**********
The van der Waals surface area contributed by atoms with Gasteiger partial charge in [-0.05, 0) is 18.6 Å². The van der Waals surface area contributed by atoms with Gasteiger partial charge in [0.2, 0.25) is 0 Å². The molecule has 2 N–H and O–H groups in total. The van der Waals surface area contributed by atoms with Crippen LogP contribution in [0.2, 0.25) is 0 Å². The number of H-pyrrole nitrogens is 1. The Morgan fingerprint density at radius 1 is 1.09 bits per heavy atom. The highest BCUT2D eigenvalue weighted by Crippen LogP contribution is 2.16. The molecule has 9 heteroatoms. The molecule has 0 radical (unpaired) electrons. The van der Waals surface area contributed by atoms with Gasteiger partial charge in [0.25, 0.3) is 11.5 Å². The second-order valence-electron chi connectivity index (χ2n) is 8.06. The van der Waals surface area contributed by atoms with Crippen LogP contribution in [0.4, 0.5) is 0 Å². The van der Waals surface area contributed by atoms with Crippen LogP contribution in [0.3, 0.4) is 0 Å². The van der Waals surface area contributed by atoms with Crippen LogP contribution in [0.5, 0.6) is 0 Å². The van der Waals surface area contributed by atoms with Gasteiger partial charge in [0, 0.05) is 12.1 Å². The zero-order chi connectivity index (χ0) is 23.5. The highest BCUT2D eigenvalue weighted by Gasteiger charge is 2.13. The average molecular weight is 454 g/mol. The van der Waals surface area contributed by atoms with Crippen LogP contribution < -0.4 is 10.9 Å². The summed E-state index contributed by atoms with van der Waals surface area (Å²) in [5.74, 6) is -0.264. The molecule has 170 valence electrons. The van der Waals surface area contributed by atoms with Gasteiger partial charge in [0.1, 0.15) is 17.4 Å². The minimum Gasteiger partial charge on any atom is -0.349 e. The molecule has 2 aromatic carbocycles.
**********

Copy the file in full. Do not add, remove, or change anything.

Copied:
The van der Waals surface area contributed by atoms with Gasteiger partial charge in [-0.05, 0) is 18.6 Å². The van der Waals surface area contributed by atoms with Gasteiger partial charge in [0.2, 0.25) is 0 Å². The molecule has 2 N–H and O–H groups in total. The van der Waals surface area contributed by atoms with Crippen LogP contribution in [0.2, 0.25) is 0 Å². The number of H-pyrrole nitrogens is 1. The Morgan fingerprint density at radius 1 is 1.09 bits per heavy atom. The highest BCUT2D eigenvalue weighted by Crippen LogP contribution is 2.16. The molecule has 9 heteroatoms. The molecule has 0 radical (unpaired) electrons. The van der Waals surface area contributed by atoms with Gasteiger partial charge in [0.25, 0.3) is 11.5 Å². The second-order valence-electron chi connectivity index (χ2n) is 8.06. The van der Waals surface area contributed by atoms with Crippen LogP contribution in [0.4, 0.5) is 0 Å². The van der Waals surface area contributed by atoms with Crippen LogP contribution in [0.3, 0.4) is 0 Å². The van der Waals surface area contributed by atoms with Crippen LogP contribution in [0.5, 0.6) is 0 Å². The van der Waals surface area contributed by atoms with Gasteiger partial charge in [0, 0.05) is 12.1 Å². The zero-order chi connectivity index (χ0) is 23.5. The highest BCUT2D eigenvalue weighted by Gasteiger charge is 2.13. The average molecular weight is 454 g/mol. The van der Waals surface area contributed by atoms with Crippen LogP contribution < -0.4 is 10.9 Å². The summed E-state index contributed by atoms with van der Waals surface area (Å²) in [5.74, 6) is -0.264. The molecule has 170 valence electrons. The van der Waals surface area contributed by atoms with Gasteiger partial charge in [0.1, 0.15) is 17.4 Å². The minimum Gasteiger partial charge on any atom is -0.349 e. The molecule has 2 aromatic carbocycles.